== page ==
Joe Wright’s 2005 ‘Pride & Prejudice’ captivates audiences with stunning visual elements, timeless storytelling

By Olivia Rosenberg, Assistant buzz Editor

Introducing yourself to classic literature can seem daunting as many people have a notion that it is boring or difficult to understand. However, screen adaptations from the works of authors like Lousia May Alcott, the Brontë sisters and William Shakespeare have brought new audiences to the iconic tales. 

With film and television adaptations, audiences are introduced to the storytelling in a brand new way that might entice otherwise classic literature avoiders. Visual elements like set design, costuming and even casting allow for more appealing aspects besides the text itself. 

As more of her work appears in cinema, famous author Jane Austen’s following has grown immensely. With stories ranging from “Emma” to “Sense and Sensibility,” Austen has seemingly proved herself to be the queen of the romance genre; some might argue that she paved the way for the modern day rom-com itself. Most of her novels are complete with strong willed, central female characters finding love despite external forces. 

Arguably Austen’s most well-known story, considered one of the greatest novels of all time, is her 1813 work, “Pride and Prejudice,” with its most famous adaptation being Joe Wright’s 2005 film of the same name. 

The film stars Kiera Knightly as the cleverly stubborn Elizabeth Bennet, earning her an Academy Award nomination for the part, and Matthew Macfadyen as the reserved Fitzwilliam Darcy, commonly referred to as Mr. Darcy.

At the time of the film’s release, Knightly was well known for her work on “Pirates of the Caribbean,” while Macfadyen was an unknown name in the American film industry. 

In years after the film’s release, it seems as though this film is the defining material for both Knightly and Macfadyen. Even though they have moved on with more work like other blockbuster period pieces for Knightly and the hit drama “Succession” for Macfadyen, fans can’t unsee them as these two iconic roles. 

Centered around Elizabeth’s perspective, the film follows the Bennet family and Mrs. Bennet’s frantic search to marry her daughters off to upstanding prospects. Elizabeth is against her mother’s plan, thinking that no man will ever be a match for her — that is until Mr. Darcy’s arrival makes her question not only her family’s status but also her own desires.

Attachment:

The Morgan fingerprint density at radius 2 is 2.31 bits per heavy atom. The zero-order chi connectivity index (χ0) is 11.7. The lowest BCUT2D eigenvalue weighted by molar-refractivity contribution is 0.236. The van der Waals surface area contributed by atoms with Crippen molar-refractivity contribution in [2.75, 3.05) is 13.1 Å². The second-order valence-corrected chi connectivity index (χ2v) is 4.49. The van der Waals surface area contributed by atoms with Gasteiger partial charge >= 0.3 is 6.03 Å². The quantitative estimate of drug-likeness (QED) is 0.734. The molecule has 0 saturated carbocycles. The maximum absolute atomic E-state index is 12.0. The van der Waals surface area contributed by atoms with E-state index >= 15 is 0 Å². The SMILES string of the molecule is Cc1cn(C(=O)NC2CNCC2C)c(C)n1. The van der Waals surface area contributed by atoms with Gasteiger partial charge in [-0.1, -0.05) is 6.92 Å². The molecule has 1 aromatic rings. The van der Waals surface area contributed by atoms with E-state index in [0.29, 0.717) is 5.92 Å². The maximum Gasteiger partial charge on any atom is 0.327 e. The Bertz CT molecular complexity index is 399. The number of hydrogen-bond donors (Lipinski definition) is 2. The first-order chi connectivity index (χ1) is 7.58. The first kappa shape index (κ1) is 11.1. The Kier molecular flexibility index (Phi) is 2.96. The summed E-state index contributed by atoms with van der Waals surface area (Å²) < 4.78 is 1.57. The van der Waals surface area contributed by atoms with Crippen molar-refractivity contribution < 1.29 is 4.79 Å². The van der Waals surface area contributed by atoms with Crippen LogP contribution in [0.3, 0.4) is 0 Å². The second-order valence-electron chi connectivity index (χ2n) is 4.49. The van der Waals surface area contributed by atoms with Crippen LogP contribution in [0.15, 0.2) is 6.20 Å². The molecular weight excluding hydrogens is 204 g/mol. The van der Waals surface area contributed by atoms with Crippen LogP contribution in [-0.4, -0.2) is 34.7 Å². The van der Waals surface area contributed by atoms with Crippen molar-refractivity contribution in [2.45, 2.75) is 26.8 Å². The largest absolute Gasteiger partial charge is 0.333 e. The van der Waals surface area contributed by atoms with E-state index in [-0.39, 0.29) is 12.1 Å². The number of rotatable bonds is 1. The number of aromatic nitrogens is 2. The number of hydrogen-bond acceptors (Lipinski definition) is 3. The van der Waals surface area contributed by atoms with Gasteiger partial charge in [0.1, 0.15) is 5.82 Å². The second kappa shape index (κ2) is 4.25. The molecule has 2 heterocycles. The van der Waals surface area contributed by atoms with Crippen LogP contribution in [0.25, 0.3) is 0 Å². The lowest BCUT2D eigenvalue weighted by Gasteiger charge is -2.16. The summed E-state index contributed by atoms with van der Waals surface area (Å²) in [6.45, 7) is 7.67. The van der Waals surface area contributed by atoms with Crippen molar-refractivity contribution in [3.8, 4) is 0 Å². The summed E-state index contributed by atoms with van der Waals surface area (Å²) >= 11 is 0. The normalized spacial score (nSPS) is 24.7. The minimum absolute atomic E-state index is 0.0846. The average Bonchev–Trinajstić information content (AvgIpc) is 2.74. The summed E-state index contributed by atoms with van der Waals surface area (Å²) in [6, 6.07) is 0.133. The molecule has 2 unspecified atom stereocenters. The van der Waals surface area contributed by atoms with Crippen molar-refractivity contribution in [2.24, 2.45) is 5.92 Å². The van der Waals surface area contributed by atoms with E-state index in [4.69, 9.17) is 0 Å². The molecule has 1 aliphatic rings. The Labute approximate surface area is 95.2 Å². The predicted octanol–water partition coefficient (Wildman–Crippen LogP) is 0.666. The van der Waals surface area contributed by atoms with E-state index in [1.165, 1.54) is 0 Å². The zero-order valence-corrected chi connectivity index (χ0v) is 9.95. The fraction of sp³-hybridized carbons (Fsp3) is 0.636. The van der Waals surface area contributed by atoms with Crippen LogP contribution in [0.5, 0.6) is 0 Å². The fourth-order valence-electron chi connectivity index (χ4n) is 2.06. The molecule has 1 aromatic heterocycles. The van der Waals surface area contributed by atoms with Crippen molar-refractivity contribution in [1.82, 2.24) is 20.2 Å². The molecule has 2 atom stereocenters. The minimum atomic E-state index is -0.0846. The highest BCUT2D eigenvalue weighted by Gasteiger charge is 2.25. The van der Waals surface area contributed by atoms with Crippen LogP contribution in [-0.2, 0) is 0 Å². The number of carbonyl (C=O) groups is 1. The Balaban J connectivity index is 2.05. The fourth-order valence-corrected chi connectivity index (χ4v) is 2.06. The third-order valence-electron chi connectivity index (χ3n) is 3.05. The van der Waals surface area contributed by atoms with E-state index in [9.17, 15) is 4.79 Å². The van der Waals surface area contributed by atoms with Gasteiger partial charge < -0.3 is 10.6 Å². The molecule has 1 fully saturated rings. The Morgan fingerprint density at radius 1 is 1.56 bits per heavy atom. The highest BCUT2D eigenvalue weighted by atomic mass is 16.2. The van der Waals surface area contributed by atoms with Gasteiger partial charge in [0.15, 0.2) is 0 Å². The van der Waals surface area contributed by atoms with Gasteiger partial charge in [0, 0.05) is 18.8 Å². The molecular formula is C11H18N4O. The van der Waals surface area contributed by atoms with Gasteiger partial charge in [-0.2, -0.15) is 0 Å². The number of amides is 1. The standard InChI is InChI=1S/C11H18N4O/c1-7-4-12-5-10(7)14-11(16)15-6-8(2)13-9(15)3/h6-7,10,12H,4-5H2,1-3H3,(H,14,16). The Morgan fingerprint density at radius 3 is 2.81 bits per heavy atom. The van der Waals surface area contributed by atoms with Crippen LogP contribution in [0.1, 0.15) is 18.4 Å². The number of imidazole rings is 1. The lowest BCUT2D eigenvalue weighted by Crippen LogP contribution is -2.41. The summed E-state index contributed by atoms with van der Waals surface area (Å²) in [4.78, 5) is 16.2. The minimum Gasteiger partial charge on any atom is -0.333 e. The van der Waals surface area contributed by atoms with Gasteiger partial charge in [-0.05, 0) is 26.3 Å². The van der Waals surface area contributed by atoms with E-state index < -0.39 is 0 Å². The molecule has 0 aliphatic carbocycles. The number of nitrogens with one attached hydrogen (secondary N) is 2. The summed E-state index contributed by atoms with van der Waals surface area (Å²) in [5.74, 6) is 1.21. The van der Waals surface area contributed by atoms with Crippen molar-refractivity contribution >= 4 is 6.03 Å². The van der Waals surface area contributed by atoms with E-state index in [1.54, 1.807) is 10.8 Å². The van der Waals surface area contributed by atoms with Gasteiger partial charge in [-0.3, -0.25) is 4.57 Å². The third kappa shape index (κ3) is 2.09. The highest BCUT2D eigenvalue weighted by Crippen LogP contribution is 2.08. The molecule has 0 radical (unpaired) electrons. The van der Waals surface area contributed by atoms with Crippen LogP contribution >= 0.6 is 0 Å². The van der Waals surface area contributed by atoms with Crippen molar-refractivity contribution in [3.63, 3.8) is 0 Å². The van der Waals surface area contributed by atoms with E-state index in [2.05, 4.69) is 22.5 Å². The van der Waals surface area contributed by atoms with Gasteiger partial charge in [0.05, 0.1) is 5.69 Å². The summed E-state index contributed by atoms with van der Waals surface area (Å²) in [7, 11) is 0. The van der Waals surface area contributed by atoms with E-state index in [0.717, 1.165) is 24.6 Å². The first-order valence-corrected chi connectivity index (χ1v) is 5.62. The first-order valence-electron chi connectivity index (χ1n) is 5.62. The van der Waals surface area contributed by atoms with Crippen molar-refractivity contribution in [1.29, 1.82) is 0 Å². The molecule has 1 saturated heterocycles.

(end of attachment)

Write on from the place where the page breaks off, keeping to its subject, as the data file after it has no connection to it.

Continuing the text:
Though the BBC’s 1995 television adaptation remains to be quite popular with Colin Firth as a fan favorite portraying Mr. Darcy, Wright’s film builds the story world with a differing aesthetic that adds complex layers to the story.

Instead of creating a picture perfect world within the Regency era, Wright opts to show the world with more roughness and avoids the pristine image of the novel’s setting. 

This shows the separation the Bennett family has from the upper class more distinctly which makes following the plot easier from a visual perspective.

Because the language in which Austen or any classics author writes is unlike the one we speak today, it is important that any film adaptation can be easily understood by viewers not familiar with the plot. 

In Wright’s adaptation, with a screenplay adapted by Deborah Moggach, the language remains somewhat intact compared to the original writing, but the visual elements and characterizations make the dialogue less bluntly unrecognizable for those not familiar with the structure of older English language. 

The story is famous for containing one of the most popular romances of all time, that being between Elizabeth and Mr. Darcy. This film highlights the complicated relationship beautifully, creating iconic moments for fans to swoon over.

The love portrayed in this story is timeless, and the popularity the movie continues to gain from social media proves that it never gets old. 

Whether it’s the famous hand squeeze or the quotable lines that make this such a great adaptation, it’s a film that you won’t be able to resist coming back to over and over again. 

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